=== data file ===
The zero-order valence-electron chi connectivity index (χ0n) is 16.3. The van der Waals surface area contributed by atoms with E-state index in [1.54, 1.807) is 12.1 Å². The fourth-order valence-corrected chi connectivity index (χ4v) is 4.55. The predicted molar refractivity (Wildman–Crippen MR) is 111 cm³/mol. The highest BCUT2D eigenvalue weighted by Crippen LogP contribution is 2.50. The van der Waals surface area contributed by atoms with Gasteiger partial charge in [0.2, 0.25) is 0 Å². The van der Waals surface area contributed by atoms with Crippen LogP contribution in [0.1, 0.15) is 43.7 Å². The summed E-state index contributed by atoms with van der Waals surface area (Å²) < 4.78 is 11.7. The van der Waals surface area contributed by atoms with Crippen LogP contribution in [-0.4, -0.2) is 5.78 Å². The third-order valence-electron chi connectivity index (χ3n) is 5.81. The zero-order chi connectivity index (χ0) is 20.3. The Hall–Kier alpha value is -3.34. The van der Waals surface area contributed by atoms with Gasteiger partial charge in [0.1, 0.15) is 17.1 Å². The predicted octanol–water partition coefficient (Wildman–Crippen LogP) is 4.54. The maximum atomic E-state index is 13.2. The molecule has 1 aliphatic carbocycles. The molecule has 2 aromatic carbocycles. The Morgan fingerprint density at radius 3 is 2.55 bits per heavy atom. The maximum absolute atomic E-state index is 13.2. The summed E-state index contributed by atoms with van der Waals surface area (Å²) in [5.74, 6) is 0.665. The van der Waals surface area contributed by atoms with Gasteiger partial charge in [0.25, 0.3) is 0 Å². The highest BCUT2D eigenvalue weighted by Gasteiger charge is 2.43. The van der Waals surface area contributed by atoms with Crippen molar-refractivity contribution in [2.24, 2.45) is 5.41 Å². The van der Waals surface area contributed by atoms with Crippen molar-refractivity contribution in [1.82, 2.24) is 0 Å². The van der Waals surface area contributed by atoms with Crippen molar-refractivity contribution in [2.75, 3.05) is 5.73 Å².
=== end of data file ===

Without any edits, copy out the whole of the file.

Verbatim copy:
The zero-order valence-electron chi connectivity index (χ0n) is 16.3. The van der Waals surface area contributed by atoms with E-state index in [1.54, 1.807) is 12.1 Å². The fourth-order valence-corrected chi connectivity index (χ4v) is 4.55. The predicted molar refractivity (Wildman–Crippen MR) is 111 cm³/mol. The highest BCUT2D eigenvalue weighted by Crippen LogP contribution is 2.50. The van der Waals surface area contributed by atoms with Gasteiger partial charge in [0.2, 0.25) is 0 Å². The van der Waals surface area contributed by atoms with Crippen LogP contribution in [0.1, 0.15) is 43.7 Å². The summed E-state index contributed by atoms with van der Waals surface area (Å²) < 4.78 is 11.7. The van der Waals surface area contributed by atoms with Crippen LogP contribution in [-0.4, -0.2) is 5.78 Å². The third-order valence-electron chi connectivity index (χ3n) is 5.81. The zero-order chi connectivity index (χ0) is 20.3. The Hall–Kier alpha value is -3.34. The van der Waals surface area contributed by atoms with Gasteiger partial charge in [0.1, 0.15) is 17.1 Å². The predicted octanol–water partition coefficient (Wildman–Crippen LogP) is 4.54. The maximum atomic E-state index is 13.2. The molecule has 1 aliphatic carbocycles. The molecule has 2 aromatic carbocycles. The Morgan fingerprint density at radius 3 is 2.55 bits per heavy atom. The maximum absolute atomic E-state index is 13.2. The summed E-state index contributed by atoms with van der Waals surface area (Å²) in [5.74, 6) is 0.665. The van der Waals surface area contributed by atoms with Gasteiger partial charge in [0.25, 0.3) is 0 Å². The highest BCUT2D eigenvalue weighted by Gasteiger charge is 2.43. The van der Waals surface area contributed by atoms with Crippen molar-refractivity contribution in [2.24, 2.45) is 5.41 Å². The van der Waals surface area contributed by atoms with Crippen molar-refractivity contribution in [1.82, 2.24) is 0 Å². The van der Waals surface area contributed by atoms with Crippen molar-refractivity contribution in [2.75, 3.05) is 5.73 Å².